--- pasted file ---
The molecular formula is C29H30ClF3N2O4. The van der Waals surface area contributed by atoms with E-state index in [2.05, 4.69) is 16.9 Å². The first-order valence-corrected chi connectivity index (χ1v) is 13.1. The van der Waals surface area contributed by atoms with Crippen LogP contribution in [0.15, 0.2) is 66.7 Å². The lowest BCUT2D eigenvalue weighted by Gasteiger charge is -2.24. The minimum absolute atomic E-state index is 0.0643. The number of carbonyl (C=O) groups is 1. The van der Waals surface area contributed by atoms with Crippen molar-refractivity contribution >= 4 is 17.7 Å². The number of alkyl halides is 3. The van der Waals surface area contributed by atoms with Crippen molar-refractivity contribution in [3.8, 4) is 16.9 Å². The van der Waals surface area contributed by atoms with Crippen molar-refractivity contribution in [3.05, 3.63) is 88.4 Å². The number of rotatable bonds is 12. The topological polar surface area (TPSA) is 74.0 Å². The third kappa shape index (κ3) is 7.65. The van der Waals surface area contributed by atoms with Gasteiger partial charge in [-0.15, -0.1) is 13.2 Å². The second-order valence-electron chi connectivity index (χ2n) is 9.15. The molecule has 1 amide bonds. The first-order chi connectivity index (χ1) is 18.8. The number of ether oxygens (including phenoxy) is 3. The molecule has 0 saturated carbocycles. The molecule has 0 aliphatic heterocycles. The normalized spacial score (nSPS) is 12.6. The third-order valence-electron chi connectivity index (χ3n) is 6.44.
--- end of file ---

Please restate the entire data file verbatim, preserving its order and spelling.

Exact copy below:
The molecular formula is C29H30ClF3N2O4. The van der Waals surface area contributed by atoms with E-state index in [2.05, 4.69) is 16.9 Å². The first-order valence-corrected chi connectivity index (χ1v) is 13.1. The van der Waals surface area contributed by atoms with Crippen LogP contribution in [0.15, 0.2) is 66.7 Å². The lowest BCUT2D eigenvalue weighted by Gasteiger charge is -2.24. The minimum absolute atomic E-state index is 0.0643. The number of carbonyl (C=O) groups is 1. The van der Waals surface area contributed by atoms with Crippen molar-refractivity contribution >= 4 is 17.7 Å². The number of alkyl halides is 3. The van der Waals surface area contributed by atoms with Crippen molar-refractivity contribution in [3.8, 4) is 16.9 Å². The van der Waals surface area contributed by atoms with Crippen molar-refractivity contribution in [3.05, 3.63) is 88.4 Å². The number of rotatable bonds is 12. The topological polar surface area (TPSA) is 74.0 Å². The third kappa shape index (κ3) is 7.65. The van der Waals surface area contributed by atoms with Gasteiger partial charge in [-0.15, -0.1) is 13.2 Å². The second-order valence-electron chi connectivity index (χ2n) is 9.15. The molecule has 1 amide bonds. The first-order chi connectivity index (χ1) is 18.8. The number of ether oxygens (including phenoxy) is 3. The molecule has 0 saturated carbocycles. The molecule has 0 aliphatic heterocycles. The normalized spacial score (nSPS) is 12.6. The third-order valence-electron chi connectivity index (χ3n) is 6.44.